It has been held that there are two sources in the narrative in Judges 17; 18 (see Moore, Judges, 365-72). The section is important because of the light it throws on life and religion in early Israel. The "Levites" were not all of one tribe (see Moore, op. cit., 383-84); there were priests who claimed descent from Moses as well as Aaronite priests; and images were common in early Hebrew worship (compare Genesis 31:30; Judges 8:27; 1 Samuel 19:13).
(2) Son of King Saul. See separate article.
Son of Abiathar the priest. He acted with Ahimaaz as courier to inform David of events at Jerusalem during Absalom's revolt. It was he who also brought to Adonijah the news of Solomon's accession.
Son of Shimei or Shimea, David's brother; he is said to be the slayer of Goliath.
See JEHONADAB (1).
One of David's mighty men.
(6) (Hebrew yonathan, 1 Chronicles 2:32,33):
(7) (Hebrew yehonathan, and so 1 Chronicles 27:25 the King James Version):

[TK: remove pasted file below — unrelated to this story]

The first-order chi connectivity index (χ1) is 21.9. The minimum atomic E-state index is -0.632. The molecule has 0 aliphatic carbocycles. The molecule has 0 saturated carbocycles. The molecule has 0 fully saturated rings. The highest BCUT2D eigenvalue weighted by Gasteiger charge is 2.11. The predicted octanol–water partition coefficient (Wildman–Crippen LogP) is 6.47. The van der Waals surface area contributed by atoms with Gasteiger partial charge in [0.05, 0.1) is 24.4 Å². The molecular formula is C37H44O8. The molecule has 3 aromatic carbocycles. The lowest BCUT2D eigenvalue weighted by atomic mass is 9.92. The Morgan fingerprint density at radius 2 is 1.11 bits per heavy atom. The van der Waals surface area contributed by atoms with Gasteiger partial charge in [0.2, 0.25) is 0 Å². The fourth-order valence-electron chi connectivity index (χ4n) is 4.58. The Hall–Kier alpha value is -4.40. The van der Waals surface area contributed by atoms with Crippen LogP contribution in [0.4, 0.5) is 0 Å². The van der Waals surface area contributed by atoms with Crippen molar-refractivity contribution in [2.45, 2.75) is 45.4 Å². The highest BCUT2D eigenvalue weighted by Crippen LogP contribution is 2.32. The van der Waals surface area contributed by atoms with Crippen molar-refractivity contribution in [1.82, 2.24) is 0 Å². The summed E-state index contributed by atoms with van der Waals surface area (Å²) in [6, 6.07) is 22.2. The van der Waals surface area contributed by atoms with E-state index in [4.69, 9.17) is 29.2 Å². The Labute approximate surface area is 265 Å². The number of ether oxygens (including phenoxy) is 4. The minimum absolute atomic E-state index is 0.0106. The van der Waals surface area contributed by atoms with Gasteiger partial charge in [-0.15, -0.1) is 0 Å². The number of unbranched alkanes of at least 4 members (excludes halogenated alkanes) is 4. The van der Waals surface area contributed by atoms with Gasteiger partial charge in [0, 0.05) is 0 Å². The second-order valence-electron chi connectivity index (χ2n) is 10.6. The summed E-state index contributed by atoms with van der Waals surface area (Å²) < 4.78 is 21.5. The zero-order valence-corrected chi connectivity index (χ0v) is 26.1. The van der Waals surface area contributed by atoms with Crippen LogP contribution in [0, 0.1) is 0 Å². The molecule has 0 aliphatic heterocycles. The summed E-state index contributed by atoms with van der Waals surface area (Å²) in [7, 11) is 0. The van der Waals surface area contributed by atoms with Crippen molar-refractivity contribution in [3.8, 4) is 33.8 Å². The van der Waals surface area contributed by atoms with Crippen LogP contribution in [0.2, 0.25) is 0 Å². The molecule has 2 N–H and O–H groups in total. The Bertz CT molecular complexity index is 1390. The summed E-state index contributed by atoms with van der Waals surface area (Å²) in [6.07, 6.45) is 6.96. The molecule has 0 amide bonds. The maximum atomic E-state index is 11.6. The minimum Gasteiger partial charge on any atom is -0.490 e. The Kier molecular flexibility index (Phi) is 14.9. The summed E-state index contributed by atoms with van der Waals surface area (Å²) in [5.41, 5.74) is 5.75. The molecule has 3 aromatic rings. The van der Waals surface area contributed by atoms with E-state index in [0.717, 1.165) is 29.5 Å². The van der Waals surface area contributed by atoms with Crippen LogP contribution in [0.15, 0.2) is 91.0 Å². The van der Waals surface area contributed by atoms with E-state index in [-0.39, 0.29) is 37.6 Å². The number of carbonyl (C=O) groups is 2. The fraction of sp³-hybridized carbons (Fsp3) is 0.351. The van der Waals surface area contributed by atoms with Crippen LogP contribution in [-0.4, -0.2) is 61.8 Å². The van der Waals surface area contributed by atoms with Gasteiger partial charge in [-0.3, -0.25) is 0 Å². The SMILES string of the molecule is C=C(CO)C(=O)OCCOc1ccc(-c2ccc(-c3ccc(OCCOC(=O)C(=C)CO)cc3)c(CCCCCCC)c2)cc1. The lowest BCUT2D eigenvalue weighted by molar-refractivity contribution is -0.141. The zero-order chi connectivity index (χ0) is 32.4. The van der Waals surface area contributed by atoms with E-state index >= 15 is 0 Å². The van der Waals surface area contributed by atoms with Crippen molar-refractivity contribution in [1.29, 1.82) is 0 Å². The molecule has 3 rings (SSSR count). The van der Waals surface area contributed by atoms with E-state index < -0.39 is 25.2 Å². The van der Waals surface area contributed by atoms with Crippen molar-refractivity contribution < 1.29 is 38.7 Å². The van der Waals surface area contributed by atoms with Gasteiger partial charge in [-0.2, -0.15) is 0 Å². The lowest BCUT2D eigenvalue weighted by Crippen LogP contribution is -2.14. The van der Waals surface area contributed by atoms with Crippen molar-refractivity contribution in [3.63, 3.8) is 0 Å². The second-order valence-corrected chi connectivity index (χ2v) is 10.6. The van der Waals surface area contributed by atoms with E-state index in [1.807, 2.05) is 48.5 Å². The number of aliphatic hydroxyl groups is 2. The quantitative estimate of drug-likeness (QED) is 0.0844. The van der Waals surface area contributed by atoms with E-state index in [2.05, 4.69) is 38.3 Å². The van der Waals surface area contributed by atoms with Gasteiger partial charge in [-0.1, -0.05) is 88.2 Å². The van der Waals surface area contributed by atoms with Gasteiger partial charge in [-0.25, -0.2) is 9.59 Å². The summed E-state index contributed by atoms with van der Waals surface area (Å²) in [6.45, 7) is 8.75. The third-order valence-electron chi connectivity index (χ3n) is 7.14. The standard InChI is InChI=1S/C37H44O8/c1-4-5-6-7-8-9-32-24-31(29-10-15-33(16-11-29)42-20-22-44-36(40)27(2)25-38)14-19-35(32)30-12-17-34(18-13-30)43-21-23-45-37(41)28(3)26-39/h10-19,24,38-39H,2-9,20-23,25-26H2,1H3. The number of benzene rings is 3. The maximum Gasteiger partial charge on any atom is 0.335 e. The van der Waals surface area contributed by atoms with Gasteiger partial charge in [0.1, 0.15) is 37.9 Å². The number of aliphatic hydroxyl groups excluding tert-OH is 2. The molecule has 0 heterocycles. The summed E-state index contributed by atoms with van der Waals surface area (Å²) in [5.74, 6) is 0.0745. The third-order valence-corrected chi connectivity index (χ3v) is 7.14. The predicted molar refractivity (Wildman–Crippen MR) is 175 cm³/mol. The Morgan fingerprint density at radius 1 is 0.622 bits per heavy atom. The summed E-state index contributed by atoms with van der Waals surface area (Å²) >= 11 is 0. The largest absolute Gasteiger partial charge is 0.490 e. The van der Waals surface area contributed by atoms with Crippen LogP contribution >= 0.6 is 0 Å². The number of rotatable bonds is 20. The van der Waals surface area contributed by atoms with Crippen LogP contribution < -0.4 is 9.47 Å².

Son of Uzziah, and one of David's treasurers.
(8) (Hebrew yehonathan, 1 Chronicles 27:32):
A dodh of David, the Revised Version (British and American) "uncle," the Revised Version margin "brother's son"; if he was David's nephew, he will be the same as (4) above. He "was a counselor" to David, and "a man of understanding, and a scribe."
(9) (Hebrew yonathan, Ezra 8:6; 1 Esdras 8:32):
Father of Ebed, a returned exile.
(10) (Hebrew yonathan, Ezra 10:15; 1 Esdras 9:14):
One who either supported (Revised Version (British and American)) or opposed (Revised Version margin, the King James Version) Ezra in the matter of foreign marriages; see JAHZEIAH.